I said in my post criticizing the Politically Incorrect UChicago Confessions page that I agreed with various people that it would be a good idea to have spaces where people could ask “politically incorrect” questions or say “politically incorrect” things that would then be discussed calmly and charitably, with no backlash or criticism. The question, though, is what that kind of space would look like and how it would work.
Here’s what I envision (there are other ways this could work, of course, this is just one idea):
A subreddit, much like AskScience or AskHistorians, called something like AskSocialJustice or PoliticallyIncorrectEducate (like Transeducate, a great subreddit)
- You have a verification system that gives flair (tags next to your username, essentially) that indicates what your field of knowledge is. Things like “sexism” or “racism”, or perhaps framing it the other way “feminism” or “anti-racism.” Just as in AskScience or AskHistorians, it might be optimal to have only academics in the subject be given flair, but I’d be happy to have Jessica Valenti or Ta-Nehisi Coates in there, obviously. People who know a lot about the subject and are accustomed to writing about it.
- The rules in the sidebar are:
- No slurs unless you’re asking about them
- Disrespectful/cruel/obnoxious questions and comments get deleted
- Questions that are good questions but not phrased as well as they could be get rewritten, with the original in strikeout (I don’t even know if this is possible). This lets questions from people who don’t know as much through, but keeps things more respectful and demonstrates how discourse should work.
- Unhelpful/uncharitable/not-intended-to-educate responses get deleted, even if they’re completely correct
- The mods enforce these rules and also mention to people that they’re being less respectful or helpful than they could be, and give concrete advice and even rewritings of the comment or question to model what the discourse should look like.
- Mods also allow any good responses, but emphasize the flaired/tagged experts on the topic
So in the end what I envision is questions like:
- Why can’t I use the word X, but other people can?
- What’s wrong with calling someone a Y, doesn’t it just mean blah blah blah?
- Why do Z people always do A? (Actually, this one would probably get rewritten as “I notice that Z people are more likely to do A than Y people. Why?” so that we encourage people to write what they observe instead of what they infer.
- I know it’s a stereotype, but actually, B’s totally always do C.
- Is G X-ist?
And I envision the responses being of the form:
- Well, here’s the history of that word and what it means to people and what harm it causes when non-Z people use it.
- So, in some sense, Y does mean that, but its meaning has changed because of these historical events, and now this is the effect it has on people.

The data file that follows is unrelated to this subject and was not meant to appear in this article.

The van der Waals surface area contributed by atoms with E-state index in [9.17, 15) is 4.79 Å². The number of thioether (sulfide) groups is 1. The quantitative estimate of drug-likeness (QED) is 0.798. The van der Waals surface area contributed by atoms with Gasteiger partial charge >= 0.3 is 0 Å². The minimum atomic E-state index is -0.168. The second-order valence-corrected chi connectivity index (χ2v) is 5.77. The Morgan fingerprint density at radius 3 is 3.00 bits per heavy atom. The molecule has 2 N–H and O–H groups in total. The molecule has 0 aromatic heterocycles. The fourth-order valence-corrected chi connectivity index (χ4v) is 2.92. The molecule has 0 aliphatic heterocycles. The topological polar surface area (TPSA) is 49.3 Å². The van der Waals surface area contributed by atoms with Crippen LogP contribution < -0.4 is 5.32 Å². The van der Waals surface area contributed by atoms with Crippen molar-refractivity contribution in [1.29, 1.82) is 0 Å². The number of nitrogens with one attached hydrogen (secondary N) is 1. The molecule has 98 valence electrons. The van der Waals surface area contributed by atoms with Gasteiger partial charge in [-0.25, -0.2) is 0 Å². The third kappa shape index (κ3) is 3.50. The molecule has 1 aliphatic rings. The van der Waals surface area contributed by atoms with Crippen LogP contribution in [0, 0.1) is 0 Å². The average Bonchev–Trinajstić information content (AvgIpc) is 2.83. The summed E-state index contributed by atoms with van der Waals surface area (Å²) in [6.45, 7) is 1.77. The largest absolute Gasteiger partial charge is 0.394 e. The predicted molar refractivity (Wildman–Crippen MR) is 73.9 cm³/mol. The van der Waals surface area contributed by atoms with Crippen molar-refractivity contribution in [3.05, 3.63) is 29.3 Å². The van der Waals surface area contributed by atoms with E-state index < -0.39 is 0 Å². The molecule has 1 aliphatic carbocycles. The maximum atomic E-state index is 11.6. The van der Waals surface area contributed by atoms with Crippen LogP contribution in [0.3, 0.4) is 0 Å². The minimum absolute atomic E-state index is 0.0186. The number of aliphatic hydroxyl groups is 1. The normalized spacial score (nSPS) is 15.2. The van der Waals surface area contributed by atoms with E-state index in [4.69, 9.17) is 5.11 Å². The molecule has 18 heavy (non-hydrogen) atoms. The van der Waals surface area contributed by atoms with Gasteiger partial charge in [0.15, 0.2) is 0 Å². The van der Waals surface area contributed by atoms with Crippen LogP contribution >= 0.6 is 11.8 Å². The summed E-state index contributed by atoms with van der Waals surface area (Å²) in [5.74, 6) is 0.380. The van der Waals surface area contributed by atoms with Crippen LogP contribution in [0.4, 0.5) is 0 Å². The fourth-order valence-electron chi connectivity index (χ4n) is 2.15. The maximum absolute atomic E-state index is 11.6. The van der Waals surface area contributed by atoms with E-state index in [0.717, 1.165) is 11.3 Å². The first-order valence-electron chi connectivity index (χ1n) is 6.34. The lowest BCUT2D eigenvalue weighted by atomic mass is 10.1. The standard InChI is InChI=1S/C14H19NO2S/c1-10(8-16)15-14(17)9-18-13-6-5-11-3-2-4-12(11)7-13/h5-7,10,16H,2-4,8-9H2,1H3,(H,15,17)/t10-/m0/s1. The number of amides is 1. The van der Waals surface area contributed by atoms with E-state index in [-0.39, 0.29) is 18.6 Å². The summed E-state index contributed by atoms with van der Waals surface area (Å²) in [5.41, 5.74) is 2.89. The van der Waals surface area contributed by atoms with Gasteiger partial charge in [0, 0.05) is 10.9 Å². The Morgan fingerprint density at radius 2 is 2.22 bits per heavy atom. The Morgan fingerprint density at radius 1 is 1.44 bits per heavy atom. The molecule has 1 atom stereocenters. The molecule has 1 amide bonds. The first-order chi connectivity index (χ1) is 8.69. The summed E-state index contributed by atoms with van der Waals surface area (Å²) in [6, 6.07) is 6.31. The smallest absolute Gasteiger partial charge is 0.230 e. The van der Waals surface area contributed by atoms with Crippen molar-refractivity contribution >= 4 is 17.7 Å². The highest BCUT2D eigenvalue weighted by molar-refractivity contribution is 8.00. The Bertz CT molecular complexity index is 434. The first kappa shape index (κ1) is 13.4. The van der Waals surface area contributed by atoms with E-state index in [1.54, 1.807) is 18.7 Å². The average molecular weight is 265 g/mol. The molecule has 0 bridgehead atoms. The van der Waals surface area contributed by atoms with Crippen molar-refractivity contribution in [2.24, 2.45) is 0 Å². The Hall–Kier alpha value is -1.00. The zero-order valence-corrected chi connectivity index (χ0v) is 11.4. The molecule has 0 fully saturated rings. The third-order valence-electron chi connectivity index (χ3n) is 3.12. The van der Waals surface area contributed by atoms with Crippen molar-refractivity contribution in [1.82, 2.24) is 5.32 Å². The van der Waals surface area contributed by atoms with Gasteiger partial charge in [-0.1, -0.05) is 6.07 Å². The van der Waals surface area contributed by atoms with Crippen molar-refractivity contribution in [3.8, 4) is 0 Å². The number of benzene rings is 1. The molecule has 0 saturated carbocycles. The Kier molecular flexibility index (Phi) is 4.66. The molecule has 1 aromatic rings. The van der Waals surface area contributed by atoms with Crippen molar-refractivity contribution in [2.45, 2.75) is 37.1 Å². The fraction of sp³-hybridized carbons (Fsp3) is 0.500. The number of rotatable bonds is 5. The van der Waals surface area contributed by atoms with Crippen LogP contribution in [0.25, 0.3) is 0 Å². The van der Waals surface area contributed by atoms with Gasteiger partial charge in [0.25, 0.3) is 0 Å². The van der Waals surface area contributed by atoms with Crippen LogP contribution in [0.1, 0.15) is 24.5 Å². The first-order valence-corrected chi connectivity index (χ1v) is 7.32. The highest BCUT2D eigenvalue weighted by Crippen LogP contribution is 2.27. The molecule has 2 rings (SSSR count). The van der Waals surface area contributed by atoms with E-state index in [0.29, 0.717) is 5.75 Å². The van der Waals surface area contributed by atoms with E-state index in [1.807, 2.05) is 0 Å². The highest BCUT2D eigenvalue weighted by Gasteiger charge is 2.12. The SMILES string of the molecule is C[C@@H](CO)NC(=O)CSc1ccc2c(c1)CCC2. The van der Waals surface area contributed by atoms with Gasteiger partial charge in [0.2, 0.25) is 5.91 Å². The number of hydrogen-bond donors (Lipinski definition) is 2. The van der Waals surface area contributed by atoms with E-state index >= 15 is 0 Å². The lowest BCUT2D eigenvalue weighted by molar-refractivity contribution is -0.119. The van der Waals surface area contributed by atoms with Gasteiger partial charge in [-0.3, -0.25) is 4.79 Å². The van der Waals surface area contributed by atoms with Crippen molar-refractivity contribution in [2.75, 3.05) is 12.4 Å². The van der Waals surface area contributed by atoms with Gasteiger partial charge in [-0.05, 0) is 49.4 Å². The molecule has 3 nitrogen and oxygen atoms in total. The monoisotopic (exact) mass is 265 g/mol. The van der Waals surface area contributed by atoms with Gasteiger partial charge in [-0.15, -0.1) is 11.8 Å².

- You may notice that because you’re influenced by the stereotype of Z doing A, and so you don’t notice that Y does A a lot as well. It may also be that they’re more likely to as a result of alpha, beta and gamma cultural influences, and there’s nothing wrong with that. Why does A bother you?
- Well, B actually isn’t true. The statistics indicate that C is a lot more common, even though popular media and even news outlets emphasize B far more.
- G certainly comes out of an X-ist culture, and it might perpetuate it, but the benefits of G could outweigh those in the cases of R, S and T.
Responses would follow the guidelines of charity and civility laid by myself, Dan Fincke and others. They would be academically rigorous but as free of jargon as was humanly possible, and accessible to readers of a variety of educational levels. Responses would also contain concrete advice for how to act or what to say, giving useful potential scripts where helpful. Questions asked frequently would probably end up constituting their own page that people would get linked to if they asked the same ones.
That way, people of all beliefs, from the merely curious to the rabidly racist, get their questions answered, and they stay anonymous. They get thoughtful, charitable answers filled with resources, should they want to investigate further. The answers are logically and academically rigorous, and delivered without moral judgement or abuse, even if moral judgement would in general be thoroughly warranted. (I think there would also be a way to say, “Yes, that’s X-ist and it’s an awful thing to say to someone. Here’s why..) within these guidelines, since that doesn’t have the same effect as simply calling them an awful person. There would be plenty of empirical data provided whenever possible. Responses would emphasize the real, tangible ways that bigotry and prejudice affect people and their lives, so as to cultivate empathy, but also place responses in historical, economic, political and sociological context.
What do you all think? Would this work? Would these spaces be good? Productive? Would they still “make bigotry fester”? (Which I’m not really sure is a thing) . Would they still hurt people and spread bigotry? What would you add or take away from the rules or approach? I’d love to hear people’s thoughts.